News from the American Heart Association Meeting (AHA)
- Posted on: 6/19/08
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The ACC and AHA Launch National Alliance To Reduce Door-to-Balloon (D2B) Times
The American College of Cardiology (ACC), together with the American Heart Association (AHA) and other key national healthcare organizations, announced the launch of its latest quality campaign, Door to Balloon (D2B): An Alliance for Quality. A Guidelines Applied in Practice (GAP) Program, the D2B campaign is aimed at improving the timeliness of lifesaving therapy for patients with heart attacks at U.S. hospitals that perform emergency angioplasty.
Previously published guidelines developed by the ACC and the AHA recommend that hospitals treating STEMI patients with percutaneous coronary intervention (PCI) should reliably achieve a door-to-balloon time of 90 minutes or less. However, accomplishing this level of performance is an organizational challenge and many patients are not treated within the guideline recommendation. Thus, improving timeliness of treatment represents an important opportunity to improve the quality of patient care.
Harlan M. Krumholz, MD, SM, FACC, chair of the D2B Working Group and a multidisciplinary team conducted a study funded by the National Heart, Lung and Blood Institute in which 365 hospitals were surveyed to identify strategies that were significantly associated with a faster door-to-balloon time. Data from this study were simultaneously presented at AHA’s Annual Scientific Sessions in Chicago and published in the New England Journal of Medicine.
Several evidence-based strategies have been identified to assist hospitals in reducing their door-to-balloon times. The strategies involve multiple departments and require a systems approach. They include:
The emergency medicine physicians activate the catheterization laboratory (cath lab)
A single call activates the cath lab
The cath lab team arrives and is ready within 20-30 minutes
Real-time data feedback in the emergency department and the cath lab
Senior management commitment
Over the coming months, participating hospitals will receive an implementation manual and tool kit, as well as information on how to best construct the team needed to implement the changes; what the roles and responsibilities of each member should be; and how to identify the point person for the project within each primary PCI hospital.
An update on the campaign will be given at the ACC’s Annual Meeting, ACC.07, in New Orleans from March 24-27, 2007.
Most U.S. Hospitals too Slow in Handling Heart Attacks
Most U.S. hospitals do not move fast enough to treat heart attack victims with life-saving emergency angioplasties, according to a study. The study, published in the November 16 New England Journal of Medicine showed that many hospitals did not follow federal guidelines to carry out the procedure in a timely fashion.
The faster doctors carry out the procedure, the higher the probability of survival, according to the study, which coincides with a meeting of the American Heart Association in Chicago.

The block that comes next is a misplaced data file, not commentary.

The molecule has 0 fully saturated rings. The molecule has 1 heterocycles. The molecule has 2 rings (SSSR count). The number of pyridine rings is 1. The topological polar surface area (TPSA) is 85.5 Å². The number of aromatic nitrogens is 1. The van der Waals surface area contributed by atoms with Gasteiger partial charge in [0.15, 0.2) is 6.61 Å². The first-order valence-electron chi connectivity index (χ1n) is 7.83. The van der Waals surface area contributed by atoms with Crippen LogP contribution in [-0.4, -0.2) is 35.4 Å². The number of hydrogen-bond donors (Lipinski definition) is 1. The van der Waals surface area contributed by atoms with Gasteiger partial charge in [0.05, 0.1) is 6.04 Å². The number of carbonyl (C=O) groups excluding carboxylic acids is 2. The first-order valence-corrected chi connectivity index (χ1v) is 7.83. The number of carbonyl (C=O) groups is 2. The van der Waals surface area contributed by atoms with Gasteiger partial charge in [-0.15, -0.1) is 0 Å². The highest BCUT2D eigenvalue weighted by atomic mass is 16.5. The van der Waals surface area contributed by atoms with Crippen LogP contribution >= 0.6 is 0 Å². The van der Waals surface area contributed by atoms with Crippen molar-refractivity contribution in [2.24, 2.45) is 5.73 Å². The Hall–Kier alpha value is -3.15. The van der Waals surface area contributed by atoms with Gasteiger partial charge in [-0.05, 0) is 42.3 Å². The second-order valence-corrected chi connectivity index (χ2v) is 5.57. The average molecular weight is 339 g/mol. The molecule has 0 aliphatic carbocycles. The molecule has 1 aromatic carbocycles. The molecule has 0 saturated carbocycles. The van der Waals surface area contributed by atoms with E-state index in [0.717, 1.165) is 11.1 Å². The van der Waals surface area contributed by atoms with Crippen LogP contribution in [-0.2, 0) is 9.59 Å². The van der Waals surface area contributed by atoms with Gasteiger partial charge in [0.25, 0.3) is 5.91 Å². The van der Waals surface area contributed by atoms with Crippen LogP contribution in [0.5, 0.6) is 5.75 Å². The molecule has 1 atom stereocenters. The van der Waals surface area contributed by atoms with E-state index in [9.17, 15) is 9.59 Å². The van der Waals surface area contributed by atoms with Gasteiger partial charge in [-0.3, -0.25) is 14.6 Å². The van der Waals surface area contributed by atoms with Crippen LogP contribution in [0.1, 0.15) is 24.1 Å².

Researchers from Yale School of Medicine identified several ways to speed up door-to-balloon time. The study, which included 365 U.S. hospitals, showed that the delay in performing angioplasty varied from between 55 and 120 minutes after arriving at the emergency room.
Federal recommendations are for less than 90 minutes. The risk of death rises 42 percent if the procedure is delayed at least 30 minutes, according to the researchers. Slightly more than one-third of heart attack victims in the United States obtain an angioplasty within the first 90 minutes. To gain time, the researchers urge activating the catheterization laboratory while the victim is on his way to the hospital, as well as improving coordination of hospital personnel and having a cardiologist on round-the-clock duty.
Despite the effectiveness of these strategies, a minority of the hospitals surveyed were using them, even though many of the strategies were feasible and could be immediately implemented, said lead author Elizabeth Bradley.
The publication of the research also coincides with the launch of a new campaign by the American College of Cardiology and the American Heart Association to speed up angioplasties and encourage hospitals to implement the strategies. One-third of the approximately 865,000 annual heart attacks in the United States can be treated with angioplasty.
Late Reperfusion Fails to Reduce Cardiovascular Complications
Balloon angioplasty plus stenting failed to reduce major cardiovascular complications in patients who had the procedure three to 28 days after a heart attack, researchers reported at the American Heart Association’s Scientific Sessions 2006. Results of the Occluded Artery Trial (OAT), a National Heart, Lung, and Blood Institute (NHLBI) funded international, randomized clinical study, were presented in a late-breaking clinical trials session. The trial included 2,166 people and is the largest and longest study to compare very late reperfusion to medication alone.
OAT was designed to help resolve a controversy about treatment of over one hundred thousand heart attack survivors in the United States alone each year: whether late opening of blocked coronary arteries would provide any long-term benefits to stable patients, said Judith S. Hochman, MD, OAT study chair and Harold Snyder Family Professor of Cardiology, clinical chief and director of the Cardiovascular Clinical Research Center at the New York University School of Medicine in New York City.